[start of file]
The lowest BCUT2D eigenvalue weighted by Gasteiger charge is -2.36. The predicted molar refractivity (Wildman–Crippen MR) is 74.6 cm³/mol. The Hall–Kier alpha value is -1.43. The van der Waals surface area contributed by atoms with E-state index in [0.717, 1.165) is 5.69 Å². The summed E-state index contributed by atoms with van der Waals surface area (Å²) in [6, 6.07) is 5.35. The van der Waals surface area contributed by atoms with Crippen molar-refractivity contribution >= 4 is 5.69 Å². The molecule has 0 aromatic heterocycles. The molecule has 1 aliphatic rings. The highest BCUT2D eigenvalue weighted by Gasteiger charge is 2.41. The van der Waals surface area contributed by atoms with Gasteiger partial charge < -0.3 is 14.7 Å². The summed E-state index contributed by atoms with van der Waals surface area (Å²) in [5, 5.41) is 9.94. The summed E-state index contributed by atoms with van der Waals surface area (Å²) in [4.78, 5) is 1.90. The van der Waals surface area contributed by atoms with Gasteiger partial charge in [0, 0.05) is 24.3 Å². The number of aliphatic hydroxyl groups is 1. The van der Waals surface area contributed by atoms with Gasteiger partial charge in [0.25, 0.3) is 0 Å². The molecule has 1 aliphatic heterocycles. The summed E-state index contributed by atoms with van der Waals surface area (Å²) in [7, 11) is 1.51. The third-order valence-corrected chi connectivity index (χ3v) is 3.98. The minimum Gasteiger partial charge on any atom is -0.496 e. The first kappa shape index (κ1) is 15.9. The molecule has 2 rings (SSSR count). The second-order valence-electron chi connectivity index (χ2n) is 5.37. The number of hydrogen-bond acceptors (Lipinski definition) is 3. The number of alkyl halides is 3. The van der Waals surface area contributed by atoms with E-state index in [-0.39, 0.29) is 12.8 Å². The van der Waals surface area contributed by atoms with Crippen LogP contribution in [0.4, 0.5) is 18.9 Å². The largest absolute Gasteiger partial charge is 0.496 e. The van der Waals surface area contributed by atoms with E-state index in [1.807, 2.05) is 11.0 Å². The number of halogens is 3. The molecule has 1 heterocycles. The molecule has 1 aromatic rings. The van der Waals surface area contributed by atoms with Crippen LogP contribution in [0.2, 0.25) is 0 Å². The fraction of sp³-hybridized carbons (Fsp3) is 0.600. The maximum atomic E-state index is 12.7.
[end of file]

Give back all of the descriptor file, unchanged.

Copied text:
The lowest BCUT2D eigenvalue weighted by Gasteiger charge is -2.36. The predicted molar refractivity (Wildman–Crippen MR) is 74.6 cm³/mol. The Hall–Kier alpha value is -1.43. The van der Waals surface area contributed by atoms with E-state index in [0.717, 1.165) is 5.69 Å². The summed E-state index contributed by atoms with van der Waals surface area (Å²) in [6, 6.07) is 5.35. The van der Waals surface area contributed by atoms with Crippen molar-refractivity contribution >= 4 is 5.69 Å². The molecule has 0 aromatic heterocycles. The molecule has 1 aliphatic rings. The highest BCUT2D eigenvalue weighted by Gasteiger charge is 2.41. The van der Waals surface area contributed by atoms with Gasteiger partial charge < -0.3 is 14.7 Å². The summed E-state index contributed by atoms with van der Waals surface area (Å²) in [5, 5.41) is 9.94. The summed E-state index contributed by atoms with van der Waals surface area (Å²) in [4.78, 5) is 1.90. The van der Waals surface area contributed by atoms with Gasteiger partial charge in [0, 0.05) is 24.3 Å². The number of aliphatic hydroxyl groups is 1. The van der Waals surface area contributed by atoms with Gasteiger partial charge in [0.25, 0.3) is 0 Å². The molecule has 1 aliphatic heterocycles. The summed E-state index contributed by atoms with van der Waals surface area (Å²) in [7, 11) is 1.51. The third-order valence-corrected chi connectivity index (χ3v) is 3.98. The minimum Gasteiger partial charge on any atom is -0.496 e. The first kappa shape index (κ1) is 15.9. The molecule has 2 rings (SSSR count). The second-order valence-electron chi connectivity index (χ2n) is 5.37. The number of hydrogen-bond acceptors (Lipinski definition) is 3. The number of alkyl halides is 3. The van der Waals surface area contributed by atoms with E-state index in [-0.39, 0.29) is 12.8 Å². The van der Waals surface area contributed by atoms with Crippen LogP contribution in [0.4, 0.5) is 18.9 Å². The largest absolute Gasteiger partial charge is 0.496 e. The van der Waals surface area contributed by atoms with E-state index in [1.807, 2.05) is 11.0 Å². The number of halogens is 3. The molecule has 1 heterocycles. The molecule has 1 aromatic rings. The van der Waals surface area contributed by atoms with Crippen LogP contribution in [0.2, 0.25) is 0 Å². The fraction of sp³-hybridized carbons (Fsp3) is 0.600. The maximum atomic E-state index is 12.7.